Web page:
COVID-19 an intelligent virus gathering information

It is also possible that other harmless looking viruses living within us might be collecting information and passing to COVID-19. This might cause the whole strategy of lockdown to fail. A simple virus residing in our intestines can pass through the feces and reach the outside world and eventually communicate with COVID-19 somewhere hidden in animals like bats.

Thus, even though we might be locked down in our homes the COVID-19 virus might be smartly sharpening its weapons with constant flow of information.

What it means is, it is possible that whatever we do to stop COVID-19 eventually will fail. Whenever we introduce a new strategy, few of the viruses will gather data, learn, adapt, succeed and teach its entire community about its adaptation to succeed. Soon, an army of new variants will emerge that will make our new strategy to defend fail miserably.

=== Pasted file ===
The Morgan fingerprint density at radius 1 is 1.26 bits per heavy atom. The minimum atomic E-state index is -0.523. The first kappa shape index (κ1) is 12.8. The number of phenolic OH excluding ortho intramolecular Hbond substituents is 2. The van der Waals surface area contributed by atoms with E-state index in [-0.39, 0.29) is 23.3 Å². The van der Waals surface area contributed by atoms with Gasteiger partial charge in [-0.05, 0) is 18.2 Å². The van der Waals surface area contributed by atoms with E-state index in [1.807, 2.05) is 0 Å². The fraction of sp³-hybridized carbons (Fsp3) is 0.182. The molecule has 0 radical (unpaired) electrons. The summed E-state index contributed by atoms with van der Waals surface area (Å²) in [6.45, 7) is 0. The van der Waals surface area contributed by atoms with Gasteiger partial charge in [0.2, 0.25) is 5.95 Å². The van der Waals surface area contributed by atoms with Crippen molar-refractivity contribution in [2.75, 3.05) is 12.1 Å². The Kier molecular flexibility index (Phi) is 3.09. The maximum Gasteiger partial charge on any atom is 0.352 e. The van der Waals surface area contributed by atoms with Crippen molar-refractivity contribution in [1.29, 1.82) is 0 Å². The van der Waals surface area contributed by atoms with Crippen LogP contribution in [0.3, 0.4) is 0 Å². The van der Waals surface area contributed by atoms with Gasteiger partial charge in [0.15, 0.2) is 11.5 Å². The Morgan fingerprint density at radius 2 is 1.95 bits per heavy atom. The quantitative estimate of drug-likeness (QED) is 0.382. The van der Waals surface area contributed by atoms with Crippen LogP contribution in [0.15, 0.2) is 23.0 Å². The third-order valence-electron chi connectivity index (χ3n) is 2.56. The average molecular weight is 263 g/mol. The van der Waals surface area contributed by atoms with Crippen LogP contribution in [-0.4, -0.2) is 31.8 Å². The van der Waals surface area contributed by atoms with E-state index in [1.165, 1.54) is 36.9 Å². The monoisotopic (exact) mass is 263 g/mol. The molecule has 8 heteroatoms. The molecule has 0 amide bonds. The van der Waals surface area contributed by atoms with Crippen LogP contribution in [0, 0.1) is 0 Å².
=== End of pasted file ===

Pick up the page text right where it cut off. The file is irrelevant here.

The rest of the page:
Does this mean “THE END” for us?

It does look extremely concerning that COVID-19 might be an intelligent virus. But, as you can see from the above narrative, this intelligence shown by bacteria and viruses is not new. It existed even before human entered the race of evolution.

Human race has been attacked innumerable times by millions of such intelligent viruses and bacteria. We did not go extinct. We survived. And that’s because of two important reasons. If viruses are smart, so are our internal defenses.  And remember- we have come a long way in terms of evolution. Our immune systems have evolved to such level of precision and superior intelligent adaptations that it will eventually overpower the ancient intelligent mechanisms used by the viruses and bacteria around us.

COVID-19 we will survive